The initial days of my travels as a single dad with my son saw me carry board games and loads of activity books. Even though these games and books were a happy break from the routine, they were part of regular activities at home, and the routine lacked that aha factor. My son preferred being indoors over sightseeing during our trips. So we ended up spending more time at the resort or hotel. Soon this posed the challenge of keeping him engaged while staying indoor. These are some of the ideas that worked on him when he was 6 to 8 years old. These are just seeds for your thought to understand, engaging a kid is restricted only by your imagination.

Tip #1 of 6

This was the first activity I discovered by accident while waiting for an order in the restaurant. Not a raw vegetable eater like many kids, the entertainment started with the complimentary salads. Mixing, cutting, garnishing with sauce initiated a good fun activity which spread to lotions, coffee powders in the room. We have been frowned upon in star resorts for making a mess on the table which did not stop us either. In fact this activity has tickled the little chef in him and I notice seeds of interest in cooking within him now. 

Tip #2 of 6

Those extra pillows in all shapes and sizes are a good source of entertainment while in room. Being a late 70s kids, I grew up playing them. If it was fun building fortresses, “crawl-able” tents, shakey house roofs. More fun when the structures collapsed. It did indirectly help me in teaching him, there is fun in being messy but responsibility in putting things back in their place.

Tip #3 of 6

This game just evolved when we were just goofing around with the notepads in the room. Each one gets to draw one stroke at a time. It could be in any shape or format. We continue drawing in turns until the drawing converges into something meaningful. Most of the time the meaning had a funny story to it, like ‘an old owl with one ear bitten by a bee’, ‘a fire snake man’, ‘bat maid’. The game took a twist when either of us tried to hijack the theme. I try to make it a funny meaningful one while he tries to add the gory action to it. I had to retire this game when it took a different turn of making the picture more violent.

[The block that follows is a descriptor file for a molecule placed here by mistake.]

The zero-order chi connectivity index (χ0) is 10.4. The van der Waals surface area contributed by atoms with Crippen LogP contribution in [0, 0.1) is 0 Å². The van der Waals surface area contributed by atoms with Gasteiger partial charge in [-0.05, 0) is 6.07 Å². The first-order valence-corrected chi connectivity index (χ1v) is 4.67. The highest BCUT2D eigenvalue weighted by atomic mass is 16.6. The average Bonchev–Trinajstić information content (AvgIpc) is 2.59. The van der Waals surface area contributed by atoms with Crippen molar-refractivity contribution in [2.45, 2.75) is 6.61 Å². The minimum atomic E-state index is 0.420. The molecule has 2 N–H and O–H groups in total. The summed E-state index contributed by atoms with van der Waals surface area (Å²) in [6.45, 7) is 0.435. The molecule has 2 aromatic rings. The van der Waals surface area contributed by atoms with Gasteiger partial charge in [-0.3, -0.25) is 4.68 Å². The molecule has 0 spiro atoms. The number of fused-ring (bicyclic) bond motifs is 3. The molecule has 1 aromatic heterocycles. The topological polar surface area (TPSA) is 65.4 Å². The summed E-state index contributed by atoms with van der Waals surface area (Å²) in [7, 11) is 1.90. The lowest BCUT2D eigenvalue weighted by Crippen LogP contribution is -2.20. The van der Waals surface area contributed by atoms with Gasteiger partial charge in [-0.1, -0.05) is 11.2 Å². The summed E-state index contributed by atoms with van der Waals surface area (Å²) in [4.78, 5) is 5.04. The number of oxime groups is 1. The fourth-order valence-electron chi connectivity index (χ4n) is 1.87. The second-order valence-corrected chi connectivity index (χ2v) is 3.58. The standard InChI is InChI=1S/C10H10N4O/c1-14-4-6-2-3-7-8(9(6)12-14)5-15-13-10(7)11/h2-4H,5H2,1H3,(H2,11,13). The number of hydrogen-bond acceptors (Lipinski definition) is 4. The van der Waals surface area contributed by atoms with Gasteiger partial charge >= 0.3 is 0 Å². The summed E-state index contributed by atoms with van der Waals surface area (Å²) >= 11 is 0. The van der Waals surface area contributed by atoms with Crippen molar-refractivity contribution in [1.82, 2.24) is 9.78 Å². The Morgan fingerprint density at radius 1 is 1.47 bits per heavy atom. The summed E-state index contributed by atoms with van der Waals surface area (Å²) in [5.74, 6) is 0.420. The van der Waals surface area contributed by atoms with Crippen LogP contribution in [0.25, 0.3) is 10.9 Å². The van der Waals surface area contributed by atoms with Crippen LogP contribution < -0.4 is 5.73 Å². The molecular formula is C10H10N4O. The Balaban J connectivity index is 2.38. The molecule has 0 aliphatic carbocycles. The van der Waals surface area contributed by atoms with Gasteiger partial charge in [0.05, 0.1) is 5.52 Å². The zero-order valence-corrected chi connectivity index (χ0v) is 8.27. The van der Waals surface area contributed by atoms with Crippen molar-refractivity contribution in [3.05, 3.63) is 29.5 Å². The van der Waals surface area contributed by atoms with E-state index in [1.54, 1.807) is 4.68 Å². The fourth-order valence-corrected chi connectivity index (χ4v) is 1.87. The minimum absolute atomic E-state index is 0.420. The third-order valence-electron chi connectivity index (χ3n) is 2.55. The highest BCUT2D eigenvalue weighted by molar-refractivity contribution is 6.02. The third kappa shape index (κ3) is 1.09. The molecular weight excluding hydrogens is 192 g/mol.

Tip #4 of 6

This is an activity I follow even now during our trips. I let him do the check-in formalities. The fun part he enjoys is inventing a new signature for every place we visited. He picked up this enthusiasm when he saw me religiously trying to get my signature correct in a cheque. He wanted to get his own signature in place and this was a good place to try all styles. The tailed ones were the most famous while stars around the word were used at times. I also let him sign the bills and check the cost while doing so. This started giving him the picture that travel is not cheap and he agreed to control expenses at times. Hoping to build on this in future to bring in him a sense of expenses and controlling it. 

Tip #5 of 6

During the course of our early travel I started realizing that he enjoys travel and I can use this interest to impart some good vibes in him. I wanted him to appreciate the little things we do and see in our trips. So encouraged him to write short travelogues. In fact some of these travelogues expanded to become projects he would present in his school. More than anything it helped in bonding when we were back home going over old travel memories.

Tip #6 of 6

There will always be time in trip when I would need some silent time. So I created this mime game where we exchange written notes instead of talking. It could be for planning for our next meal or just some random talk. We have fought, expressed our love and quizzed each other through this game. It helped the not so expressive child to get more expressive. This in fact has become a good platform for us to vent or apologize during our parent child spats.

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